Migration and Home Affairs

Schengen evaluation and monitoring

The Schengen evaluation and monitoring mechanism, in place to monitor the implementation of the Schengen acquis, was strengthened to ensure an effective, consistent and transparent application of the Schengen rules and regulations by the Schengen Member States, while at the same time maintaining a high level of mutual trust between those Member States.

The strengthened mechanism covers all aspects of the Schengen acquis, including external borders, visa policy, the Schengen Information System, data protection, police cooperation, judicial cooperation in criminal matters, as well as the absence of border control at the internal borders and the functioning of the authorities applying the relevant parts of the Schengen acquis.  It, furthermore, introduces the possibility to carry out unannounced on-site visits and gives clearer rules for the set up and adoption of evaluation reports and recommendations, as well as for the follow-up of identified deficiencies in Member State's external border control. At the same time, the Commission is given an overall coordinating role for the organization and implementation of the mechanism. This role is to be executed in close cooperation with the Member States.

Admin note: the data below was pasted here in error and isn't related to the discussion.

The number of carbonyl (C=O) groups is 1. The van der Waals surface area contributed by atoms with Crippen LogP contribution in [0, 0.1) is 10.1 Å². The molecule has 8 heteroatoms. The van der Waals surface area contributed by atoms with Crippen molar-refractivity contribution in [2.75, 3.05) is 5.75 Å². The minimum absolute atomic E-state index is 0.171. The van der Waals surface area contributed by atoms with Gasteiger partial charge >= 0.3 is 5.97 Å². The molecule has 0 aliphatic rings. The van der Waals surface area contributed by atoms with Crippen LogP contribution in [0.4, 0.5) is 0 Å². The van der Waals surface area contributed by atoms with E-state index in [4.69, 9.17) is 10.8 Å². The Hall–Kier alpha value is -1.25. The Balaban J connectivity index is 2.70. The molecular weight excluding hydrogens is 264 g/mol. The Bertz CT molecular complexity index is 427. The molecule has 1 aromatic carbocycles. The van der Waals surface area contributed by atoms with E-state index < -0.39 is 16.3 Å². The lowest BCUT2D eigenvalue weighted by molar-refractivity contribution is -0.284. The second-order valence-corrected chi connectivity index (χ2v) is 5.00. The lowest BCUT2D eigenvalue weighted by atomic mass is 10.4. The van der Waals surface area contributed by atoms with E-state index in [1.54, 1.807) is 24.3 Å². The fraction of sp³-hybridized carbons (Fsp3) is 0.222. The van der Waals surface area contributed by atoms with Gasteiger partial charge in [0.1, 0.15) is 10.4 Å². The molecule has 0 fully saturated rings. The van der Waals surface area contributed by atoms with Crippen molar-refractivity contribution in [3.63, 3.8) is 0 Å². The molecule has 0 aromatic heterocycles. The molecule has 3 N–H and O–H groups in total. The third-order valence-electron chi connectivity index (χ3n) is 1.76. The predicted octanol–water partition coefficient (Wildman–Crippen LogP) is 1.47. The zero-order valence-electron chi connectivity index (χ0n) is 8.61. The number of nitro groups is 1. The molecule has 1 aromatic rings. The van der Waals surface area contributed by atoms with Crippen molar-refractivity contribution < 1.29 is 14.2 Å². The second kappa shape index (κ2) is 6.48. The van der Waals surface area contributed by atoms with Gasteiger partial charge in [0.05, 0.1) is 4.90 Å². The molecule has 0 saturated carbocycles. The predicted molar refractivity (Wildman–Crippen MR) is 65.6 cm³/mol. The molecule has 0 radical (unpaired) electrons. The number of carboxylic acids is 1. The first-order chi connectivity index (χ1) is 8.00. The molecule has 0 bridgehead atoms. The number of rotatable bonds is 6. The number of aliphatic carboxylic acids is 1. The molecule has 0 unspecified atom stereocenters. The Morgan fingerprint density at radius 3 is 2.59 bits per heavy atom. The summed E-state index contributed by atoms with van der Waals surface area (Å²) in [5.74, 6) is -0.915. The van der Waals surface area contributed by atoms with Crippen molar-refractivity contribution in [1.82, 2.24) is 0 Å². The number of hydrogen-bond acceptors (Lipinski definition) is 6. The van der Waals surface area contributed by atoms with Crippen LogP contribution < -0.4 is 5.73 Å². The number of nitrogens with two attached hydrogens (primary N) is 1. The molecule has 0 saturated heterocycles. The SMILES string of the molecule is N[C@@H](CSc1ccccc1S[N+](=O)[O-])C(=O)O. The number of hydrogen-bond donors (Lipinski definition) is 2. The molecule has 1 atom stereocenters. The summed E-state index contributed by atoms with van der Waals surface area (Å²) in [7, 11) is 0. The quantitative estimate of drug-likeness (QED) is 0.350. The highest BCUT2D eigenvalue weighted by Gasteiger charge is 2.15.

In practice, the strengthening of the mechanism translates in Schengen evaluations to Member States implemented based on a multi-annual and an annual evaluation programme - for the period 2015-2019, 5 to 7 Member States will be evaluated each year, beginning in 2015 with the evaluation of Austria, Belgium, Germany, Liechtenstein and the Netherlands - and resulting in evaluation reports with concrete recommendations for remedial action. Subsequently, the Member State concerned is required to submit an action plan setting out how it intends to remedy the weaknesses identified. The implementation of the plan will be reviewed on a regular basis. In addition, Member States can be assisted in fulfilling the recommendations via practical and/or financial measures from the Commission, Frontex or other EU bodies. Possible re-visits will allow ensuring that the changes have been implemented.

In the exceptional circumstances where persistent serious deficiencies in a Member State's control of its external borders have been identified and when it is clear that measures taken by the evaluated Member State are not sufficient to ensure the adequate remedy of these deficiencies, border controls may be reintroduced temporarily.  However, this is a step of last resort and would be used only if all other measures like operational support from Frontex were ineffective in mitigating a serious threat.